updated 12/26/2006 2:02:08 PM ET 2006-12-26T19:02:08

Burlington is blessed with numerous city parks. Most popular is Leddy Park on North Avenue, with an 1,800-foot beach, tennis courts, ball fields, walking trails, and a handsome indoor skating rink. North Beach also features a long sandy beach, plus a campground for those looking to pitch a tent or park an RV. The 68 sites cost $21 to $29 per night.

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On the downtown waterfront, look for the Burlington Community Boathouse (tel. 802/865-3377), a modern structure built with Victorian flair. A lot of summer action takes place at this city-owned structure and along the 900-foot boardwalk. You can rent a sailboat or rowboat, sign up for kayak or sculling lessons, or just wander around and enjoy the sunset.

One of Burlington's hidden but beguiling attractions is the Burlington Bike Path, running 9 miles on an old rail bed along picturesque shores of Lake Champlain to the mouth of the Winooski River. An easy and quiet trip, you ride through parks, past backyards, and along sandy beaches. You can start near the Community Boathouse and head north toward the Winooski River. It's worth packing a lunch and exploring for a few hours on a sunny afternoon.

More exciting still, this path is just one segment of an ambitious project to create a 350-mile bikeway around Lake Champlain. Several key links were recently made in the Burlington area, first in fall 2000 when an experimental bike ferry was established across the Winooski River.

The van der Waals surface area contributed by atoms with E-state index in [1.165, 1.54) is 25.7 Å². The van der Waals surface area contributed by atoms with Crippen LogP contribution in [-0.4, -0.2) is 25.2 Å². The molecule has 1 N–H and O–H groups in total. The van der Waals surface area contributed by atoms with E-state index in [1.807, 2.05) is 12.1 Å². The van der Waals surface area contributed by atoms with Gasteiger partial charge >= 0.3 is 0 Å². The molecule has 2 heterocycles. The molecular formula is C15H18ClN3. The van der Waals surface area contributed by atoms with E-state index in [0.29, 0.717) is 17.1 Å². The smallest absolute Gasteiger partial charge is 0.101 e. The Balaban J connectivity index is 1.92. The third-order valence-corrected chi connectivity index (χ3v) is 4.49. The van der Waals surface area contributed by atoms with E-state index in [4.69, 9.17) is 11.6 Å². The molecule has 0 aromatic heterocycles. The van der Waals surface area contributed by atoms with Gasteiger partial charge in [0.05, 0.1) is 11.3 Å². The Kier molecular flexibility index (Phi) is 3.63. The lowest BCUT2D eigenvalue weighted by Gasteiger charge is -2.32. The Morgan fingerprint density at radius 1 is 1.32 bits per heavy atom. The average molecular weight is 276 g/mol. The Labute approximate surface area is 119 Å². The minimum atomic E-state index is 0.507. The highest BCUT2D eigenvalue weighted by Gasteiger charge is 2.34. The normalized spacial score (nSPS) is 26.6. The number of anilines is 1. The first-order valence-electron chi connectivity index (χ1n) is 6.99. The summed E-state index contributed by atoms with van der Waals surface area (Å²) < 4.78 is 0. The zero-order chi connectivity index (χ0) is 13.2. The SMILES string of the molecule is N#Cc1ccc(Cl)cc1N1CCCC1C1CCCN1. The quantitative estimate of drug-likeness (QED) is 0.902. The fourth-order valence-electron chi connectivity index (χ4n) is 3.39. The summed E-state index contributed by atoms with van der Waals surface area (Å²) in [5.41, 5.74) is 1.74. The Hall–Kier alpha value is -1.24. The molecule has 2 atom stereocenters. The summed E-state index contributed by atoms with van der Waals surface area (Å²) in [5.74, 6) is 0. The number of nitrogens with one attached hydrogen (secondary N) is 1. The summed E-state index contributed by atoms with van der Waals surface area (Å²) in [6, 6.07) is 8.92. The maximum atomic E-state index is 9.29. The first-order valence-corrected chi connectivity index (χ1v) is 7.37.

From the north shore of the Winooski, you can pedal northward, picking up the Causeway Park trail, which lets you seemingly skim across the lake's surface by bike. A ferry was also recently established across Colchester Cut, a boater's break in the causeway that prevented bikers from making through-trips. (Note: Burlington Bikeways, a local nonprofit, is working to find funding to keep both ferries operating during bike season, and biking advocates hope that both will soon be permanent features. Ask at the Burlington visitor center for the current ferry status, or contact Burlington Parks and Recreation at tel. 802/864-0123.)

Bike rentals are available downtown at Skirack, 85 Main St. (tel. 802/658-3313; www.skirack.com), from 4 hours to a whole day. Skirack also rents in-line skates, commonly used on the bike path as well. North Star Cyclery, 100 Main St. (tel. 802/863-3832), rents bicycles at comparable rates.

When at the bike shops or the chamber of commerce, ask for the free map Cycling the City, which will help you plot a course around town.

For more on what to see and do in Burlington, VT, visit our complete guide online at http://www.frommers.com/destinations/burlingtonvt/.

Frommer’s is America’s bestselling travel guide series. Visit Frommers.com to find great deals, get information on over 3,500 destinations, and book your trip. © 2006 Wiley Publishing, Inc. Republication or redistribution of Frommer's content is expressly prohibited without the prior written consent of Wiley.


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